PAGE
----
Global Service Learning and Volunteerism

Global Service Learning and Volunteerism

Ensuring safe care and ethical learning in global volunteer experiences is a priority

The Problem:

Global volunteer experiences, if not well designed, may have unintended negative consequences and fail to improve the well-being and health of host communities. There is an urgent international need to address this issue as pre-professional and professional students seek out or are actively recruited to participate in global health volunteer experiences.

In poorly designed programs, host communities are exposed to untrained volunteers that frequently do not speak the local language, lack requisite cultural knowledge necessary for offering culturally appropriate care and provide casual labor that fail to offer sustainable care that host communities need to see substantial gains in community health and well-being.

What we are doing as a campus: Global health volunteerism chart

Who we are:

The IUPUI Ethics on Global Health Volunteerism Working Group is a coalition of interested students, faculty, staff, administrators and community organizations committed to strengthening the ethical and humane use of volunteerism, service learning and global health experiences to support the health and well-being of host communities, to strengthen health systems and to facilitate student learning.

Read the full case statement

  • IU Global Health Core Principles

    In the development, administration, marketing, orientation, implementation and evaluation of global volunteering and service learning programming, we uphold the following core principles:

    1. An appropriate cross cultural and ethical collaboration always respects the right of the host partner(s) to define the program, including the needs to be addressed and the role of the host.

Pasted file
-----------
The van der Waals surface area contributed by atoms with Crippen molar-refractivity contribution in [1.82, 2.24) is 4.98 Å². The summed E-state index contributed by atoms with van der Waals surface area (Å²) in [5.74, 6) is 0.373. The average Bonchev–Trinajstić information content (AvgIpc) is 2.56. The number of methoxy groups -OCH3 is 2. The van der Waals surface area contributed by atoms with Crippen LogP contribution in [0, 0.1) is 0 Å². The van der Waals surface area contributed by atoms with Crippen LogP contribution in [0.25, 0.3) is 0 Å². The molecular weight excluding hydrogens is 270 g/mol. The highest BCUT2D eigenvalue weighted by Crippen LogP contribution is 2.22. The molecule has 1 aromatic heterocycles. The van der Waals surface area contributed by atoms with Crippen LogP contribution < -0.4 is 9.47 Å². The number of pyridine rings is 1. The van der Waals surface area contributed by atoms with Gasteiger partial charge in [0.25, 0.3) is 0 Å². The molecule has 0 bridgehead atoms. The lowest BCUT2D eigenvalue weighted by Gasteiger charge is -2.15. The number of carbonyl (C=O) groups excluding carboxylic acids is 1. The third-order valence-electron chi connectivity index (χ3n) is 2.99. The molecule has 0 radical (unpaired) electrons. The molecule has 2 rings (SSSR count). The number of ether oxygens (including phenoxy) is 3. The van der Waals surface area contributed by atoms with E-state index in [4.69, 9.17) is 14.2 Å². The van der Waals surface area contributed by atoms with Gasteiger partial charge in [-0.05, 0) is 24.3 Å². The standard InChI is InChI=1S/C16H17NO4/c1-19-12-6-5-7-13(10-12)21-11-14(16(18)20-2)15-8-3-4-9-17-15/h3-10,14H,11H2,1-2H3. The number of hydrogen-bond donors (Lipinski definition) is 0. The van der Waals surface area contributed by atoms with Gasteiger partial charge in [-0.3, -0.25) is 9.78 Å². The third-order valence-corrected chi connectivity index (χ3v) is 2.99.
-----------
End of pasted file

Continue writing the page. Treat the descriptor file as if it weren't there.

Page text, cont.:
2. All programs should value a mutuality of learning and demonstrate a respect for the knowledge and expertise of local professionals, allowing them to lead whenever possible.
    3. All programs should demonstrate a respect for local governance and abide by the legal and ethical standards of the host partner(s) and host country(ies).
    4. In the recruitment, preparation and supervision of program participants, every opportunity should be taken to educate and remind participants of the ethical and cross cultural pitfalls of volunteering when there are disparities in power and affluence.
    5. Every effort should be taken to insure the sustainability and continuity of programs with the host partner(s) in order to avoid the exploitation of the partner’s needs for the volunteer’s benefit. Unsustainable initiatives are unethical as well as unproductive.
    6. All programs should be periodically and systemically evaluated for impact - positive and negative - on the host partner(s) as well as the participants.


Want to learn more?

Contact Stephanie Leslie, Office of International Affairs,  or Dr. Mary Price, Center for Service and Learning, or sign up for the working group listserv below.